Our mind is a powerful instrument of creation and, once focused on a target, it can resemble a heat-seeking missile in the achievement of its goal(s). Through my workshops and coaching I have encountered many people who have had tremendous success in a setting a pathway for themselves by harnessing the power of goal-setting. For those of us that are able to capture this powerful tool of creation, the Universe rejoices with us and will assist us (in all ways and always) to help accomplish our goals.
But the achievement of a goal is much more than just standing on top of the dais and being acknowledged the winner; it is much more than beating the competition or achieving a lifelong ambition or desire. These things are important, but they represent the pinnacle or the end result. The achievement of a goal represents much more than this, for it is the journey that is as important as the attainment.
A goal, by its very nature, will take us from the point of where we are now to a point of choice that is preferred or superior to our current position. This means that goals come in two principles forms – Progressive or Maintenance. A progressive goal, for example, could be target weight loss, i.e. ‘By the end of July 2012, I will be 80kgs’. A maintenance goal (generally set after attaining a progressive goal) could be: ‘By the end of Dec 2012, I will still be 80kgs’.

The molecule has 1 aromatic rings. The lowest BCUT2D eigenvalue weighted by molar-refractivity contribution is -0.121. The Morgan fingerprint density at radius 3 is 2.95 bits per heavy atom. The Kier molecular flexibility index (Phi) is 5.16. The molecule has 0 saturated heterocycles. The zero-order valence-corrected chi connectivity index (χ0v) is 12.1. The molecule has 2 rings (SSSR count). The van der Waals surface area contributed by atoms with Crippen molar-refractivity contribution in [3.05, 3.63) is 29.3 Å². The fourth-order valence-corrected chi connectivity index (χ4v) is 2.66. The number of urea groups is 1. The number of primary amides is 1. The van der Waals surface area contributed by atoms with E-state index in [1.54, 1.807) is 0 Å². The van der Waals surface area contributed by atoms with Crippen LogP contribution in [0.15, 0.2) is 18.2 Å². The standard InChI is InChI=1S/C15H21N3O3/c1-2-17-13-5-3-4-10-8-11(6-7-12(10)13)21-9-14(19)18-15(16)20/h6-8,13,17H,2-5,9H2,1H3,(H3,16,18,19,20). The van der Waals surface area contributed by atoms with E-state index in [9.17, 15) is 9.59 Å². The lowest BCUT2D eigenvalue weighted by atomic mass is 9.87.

In addition to having a goal (or goals) in order to achieve desired improvements in our life, it is important to have a strategy. A goal will not achieve itself by wishing and hoping. A strategy is a pertinent and powerful means by which the goal can be achieved. For example, to a achieve a weight loss goal, you would need to identify non-negotiable tasks (such as an exercise regime). You could also undertake the little extras (hire a personal trainer).
Goals can also be classified as 1st class or 2nd class. A 1st class goal is where you are passionate about the outcome (e.g. being 80kgs) and passionate about the inputs (e.g. you love exercise). A 2nd class goal is to really want the outcome, but hate the inputs (e.g. exercise). The key to upgrading a 2nd class to a 1st class goal is to change the process (e.g. you might hate running, but you really love swimming).
What is important to realise is that a goal, by its very nature will create obstacles that must be overcome, challenges that must be surmounted and there is a universal principle that states: “There is no growth without effort.”
Stephen Chong is a professional development coach and author of the new book The Music of the Soul: A pathway to a rich and fulfilling life, now available at good book stores or online at www.stephenchong.com.au
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